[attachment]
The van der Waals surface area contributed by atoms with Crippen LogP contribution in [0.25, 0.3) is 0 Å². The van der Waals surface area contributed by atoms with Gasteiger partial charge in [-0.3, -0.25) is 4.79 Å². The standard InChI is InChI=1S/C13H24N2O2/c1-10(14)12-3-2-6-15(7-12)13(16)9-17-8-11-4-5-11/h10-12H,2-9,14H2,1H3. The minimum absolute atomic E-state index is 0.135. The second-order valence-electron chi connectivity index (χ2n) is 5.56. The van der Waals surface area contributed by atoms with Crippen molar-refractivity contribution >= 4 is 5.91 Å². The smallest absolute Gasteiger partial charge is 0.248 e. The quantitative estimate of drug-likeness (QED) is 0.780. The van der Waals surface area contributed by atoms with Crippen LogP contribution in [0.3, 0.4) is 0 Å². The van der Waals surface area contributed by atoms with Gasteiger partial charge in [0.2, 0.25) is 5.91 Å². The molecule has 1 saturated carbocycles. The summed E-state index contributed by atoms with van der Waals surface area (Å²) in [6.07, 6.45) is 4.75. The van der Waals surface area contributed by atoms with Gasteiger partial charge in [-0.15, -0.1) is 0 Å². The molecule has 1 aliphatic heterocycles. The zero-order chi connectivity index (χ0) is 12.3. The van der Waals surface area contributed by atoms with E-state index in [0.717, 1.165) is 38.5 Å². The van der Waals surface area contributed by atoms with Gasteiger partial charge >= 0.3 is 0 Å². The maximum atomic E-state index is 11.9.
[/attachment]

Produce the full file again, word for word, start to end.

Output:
The van der Waals surface area contributed by atoms with Crippen LogP contribution in [0.25, 0.3) is 0 Å². The van der Waals surface area contributed by atoms with Gasteiger partial charge in [-0.3, -0.25) is 4.79 Å². The standard InChI is InChI=1S/C13H24N2O2/c1-10(14)12-3-2-6-15(7-12)13(16)9-17-8-11-4-5-11/h10-12H,2-9,14H2,1H3. The minimum absolute atomic E-state index is 0.135. The second-order valence-electron chi connectivity index (χ2n) is 5.56. The van der Waals surface area contributed by atoms with Crippen molar-refractivity contribution >= 4 is 5.91 Å². The smallest absolute Gasteiger partial charge is 0.248 e. The quantitative estimate of drug-likeness (QED) is 0.780. The van der Waals surface area contributed by atoms with Crippen LogP contribution in [0.3, 0.4) is 0 Å². The van der Waals surface area contributed by atoms with Gasteiger partial charge in [0.2, 0.25) is 5.91 Å². The molecule has 1 saturated carbocycles. The summed E-state index contributed by atoms with van der Waals surface area (Å²) in [6.07, 6.45) is 4.75. The van der Waals surface area contributed by atoms with Gasteiger partial charge in [-0.15, -0.1) is 0 Å². The molecule has 1 aliphatic heterocycles. The zero-order chi connectivity index (χ0) is 12.3. The van der Waals surface area contributed by atoms with E-state index in [0.717, 1.165) is 38.5 Å². The van der Waals surface area contributed by atoms with Gasteiger partial charge >= 0.3 is 0 Å². The maximum atomic E-state index is 11.9.